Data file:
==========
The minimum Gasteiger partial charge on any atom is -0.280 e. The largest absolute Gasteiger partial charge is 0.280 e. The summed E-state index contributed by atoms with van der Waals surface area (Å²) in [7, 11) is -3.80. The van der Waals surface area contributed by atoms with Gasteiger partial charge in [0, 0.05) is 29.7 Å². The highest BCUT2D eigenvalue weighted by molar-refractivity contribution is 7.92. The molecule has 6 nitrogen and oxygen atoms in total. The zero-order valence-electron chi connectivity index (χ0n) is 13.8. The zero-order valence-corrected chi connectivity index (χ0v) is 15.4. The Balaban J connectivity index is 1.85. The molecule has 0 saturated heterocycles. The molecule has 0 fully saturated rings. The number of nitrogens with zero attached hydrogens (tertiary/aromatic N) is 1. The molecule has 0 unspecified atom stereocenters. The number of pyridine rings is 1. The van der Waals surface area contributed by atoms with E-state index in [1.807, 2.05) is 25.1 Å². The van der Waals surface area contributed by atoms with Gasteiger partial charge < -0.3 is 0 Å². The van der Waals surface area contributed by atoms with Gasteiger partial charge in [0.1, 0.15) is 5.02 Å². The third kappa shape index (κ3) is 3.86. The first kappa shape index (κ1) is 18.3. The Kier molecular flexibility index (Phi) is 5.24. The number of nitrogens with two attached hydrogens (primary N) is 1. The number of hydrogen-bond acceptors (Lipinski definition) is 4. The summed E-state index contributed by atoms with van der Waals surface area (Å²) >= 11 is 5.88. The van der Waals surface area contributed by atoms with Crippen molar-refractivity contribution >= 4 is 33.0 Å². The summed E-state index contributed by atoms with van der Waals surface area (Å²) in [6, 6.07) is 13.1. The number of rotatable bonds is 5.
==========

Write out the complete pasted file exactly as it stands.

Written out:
The minimum Gasteiger partial charge on any atom is -0.280 e. The largest absolute Gasteiger partial charge is 0.280 e. The summed E-state index contributed by atoms with van der Waals surface area (Å²) in [7, 11) is -3.80. The van der Waals surface area contributed by atoms with Gasteiger partial charge in [0, 0.05) is 29.7 Å². The highest BCUT2D eigenvalue weighted by molar-refractivity contribution is 7.92. The molecule has 6 nitrogen and oxygen atoms in total. The zero-order valence-electron chi connectivity index (χ0n) is 13.8. The zero-order valence-corrected chi connectivity index (χ0v) is 15.4. The Balaban J connectivity index is 1.85. The molecule has 0 saturated heterocycles. The molecule has 0 fully saturated rings. The number of nitrogens with zero attached hydrogens (tertiary/aromatic N) is 1. The molecule has 0 unspecified atom stereocenters. The number of pyridine rings is 1. The van der Waals surface area contributed by atoms with E-state index in [1.807, 2.05) is 25.1 Å². The van der Waals surface area contributed by atoms with Gasteiger partial charge < -0.3 is 0 Å². The van der Waals surface area contributed by atoms with Gasteiger partial charge in [0.1, 0.15) is 5.02 Å². The third kappa shape index (κ3) is 3.86. The first kappa shape index (κ1) is 18.3. The Kier molecular flexibility index (Phi) is 5.24. The number of nitrogens with two attached hydrogens (primary N) is 1. The number of hydrogen-bond acceptors (Lipinski definition) is 4. The summed E-state index contributed by atoms with van der Waals surface area (Å²) >= 11 is 5.88. The van der Waals surface area contributed by atoms with Crippen molar-refractivity contribution >= 4 is 33.0 Å². The summed E-state index contributed by atoms with van der Waals surface area (Å²) in [6, 6.07) is 13.1. The number of rotatable bonds is 5.